Tobacco products is a well-established cause of oral cancer, which is one of the most common cancers in India and the third most common type of cancer in South-central Asia (7). A variety of oral mucosal disorders is associated with the use of smoking and SLT and may lead to a potential risk of developing cancer (8). The most common oral mucosal diseases associated with tobacco use are leukoplakia, erythroplakia, and Oral Submucous Fibrosis (OSMF) and these are considered as potentially malignant disorders by the WHO (9). Though majority of the tobacco related oral mucosal disorders require only conservative management, they can potentially transform into malignant if it is not diagnosed early (10).

Tobacco is one of the legal consumer products that can harm everyone exposed to it and kill half of those who either use it or are exposed to it (11). According to the Global Adult Tobacco Survey-2 (GATS-2) reports in the year 2016-17, 28.6% of the Indian population consumes tobacco in some form; 10.7% uses smoke, and 21.4% uses SLT. Khaini (11%) and beedis (8%) are the dominant tobacco products consumed in India and the prevalence of overall use of tobacco is 20% in Tamil Nadu (12). There is an urgent need for more active and complete awareness camps about the health effects of tobacco. Thus, this study aims to identify the prevalence of oral lesions among people who use tobacco and their knowledge on health hazards of tobacco use and dependence on nicotine among adults in the age group between 18 to 60 years in Vellore. Identification of the prevalence of oral lesions and nicotine dependency among these groups would elicit the intensity of the tobacco cessation counselling programme required for an urban community.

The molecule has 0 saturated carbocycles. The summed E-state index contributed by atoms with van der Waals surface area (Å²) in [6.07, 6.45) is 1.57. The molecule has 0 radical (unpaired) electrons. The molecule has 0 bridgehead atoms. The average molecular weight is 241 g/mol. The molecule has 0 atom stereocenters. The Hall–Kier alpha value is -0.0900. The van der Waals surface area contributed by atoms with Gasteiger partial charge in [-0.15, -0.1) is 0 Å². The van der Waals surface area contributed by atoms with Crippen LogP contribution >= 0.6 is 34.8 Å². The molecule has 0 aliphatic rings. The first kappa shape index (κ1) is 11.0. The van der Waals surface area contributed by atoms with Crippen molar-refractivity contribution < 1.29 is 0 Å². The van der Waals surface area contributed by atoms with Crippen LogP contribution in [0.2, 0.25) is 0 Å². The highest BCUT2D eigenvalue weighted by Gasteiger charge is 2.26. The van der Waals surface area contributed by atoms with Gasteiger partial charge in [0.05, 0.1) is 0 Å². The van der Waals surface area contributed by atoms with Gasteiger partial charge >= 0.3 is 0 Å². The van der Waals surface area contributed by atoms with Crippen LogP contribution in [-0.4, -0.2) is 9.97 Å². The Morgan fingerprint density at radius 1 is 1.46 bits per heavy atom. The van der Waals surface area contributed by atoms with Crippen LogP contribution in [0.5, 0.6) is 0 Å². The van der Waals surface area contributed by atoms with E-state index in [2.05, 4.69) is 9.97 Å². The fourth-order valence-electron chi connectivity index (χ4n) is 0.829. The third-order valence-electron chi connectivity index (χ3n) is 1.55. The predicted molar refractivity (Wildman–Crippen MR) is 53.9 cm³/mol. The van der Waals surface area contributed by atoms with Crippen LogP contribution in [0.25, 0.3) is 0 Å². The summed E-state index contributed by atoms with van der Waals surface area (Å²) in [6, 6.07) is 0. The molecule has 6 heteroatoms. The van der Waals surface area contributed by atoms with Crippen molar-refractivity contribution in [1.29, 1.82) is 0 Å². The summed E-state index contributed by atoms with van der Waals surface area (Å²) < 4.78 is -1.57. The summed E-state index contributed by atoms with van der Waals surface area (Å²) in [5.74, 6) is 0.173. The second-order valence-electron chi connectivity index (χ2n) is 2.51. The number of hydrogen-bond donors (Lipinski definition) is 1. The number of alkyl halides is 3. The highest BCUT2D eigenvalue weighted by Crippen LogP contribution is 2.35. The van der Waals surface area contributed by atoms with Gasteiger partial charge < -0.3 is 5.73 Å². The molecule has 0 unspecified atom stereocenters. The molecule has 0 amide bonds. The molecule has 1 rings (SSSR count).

Material and Methods

A community-based, cross-sectional study was conducted in Department of Community Medicine, Christian Medical College, Vellore, Tamil Nadu, India, among an urban community of Vellore, between January 2019 to June 2019. The study proposal was approved by the Institutional Review board and Ethics Committee (IRB No.11565 dated: 01-10-2018). The total population of urban slums in Vellore was approximately 10,000, and adults aged between 18 to 60 years were about 3450. More than half of the urban slum populations are daily wagers. Written informed consent was obtained from all the participants.

Inclusion and Exclusion criteria: The adults including both male and female subjects, aged between 18 to 60 years were included in the study. The adults who were less than 18 years and more than 60 years, who were terminally ill, bed ridden, and mentally disabled were excluded from the study.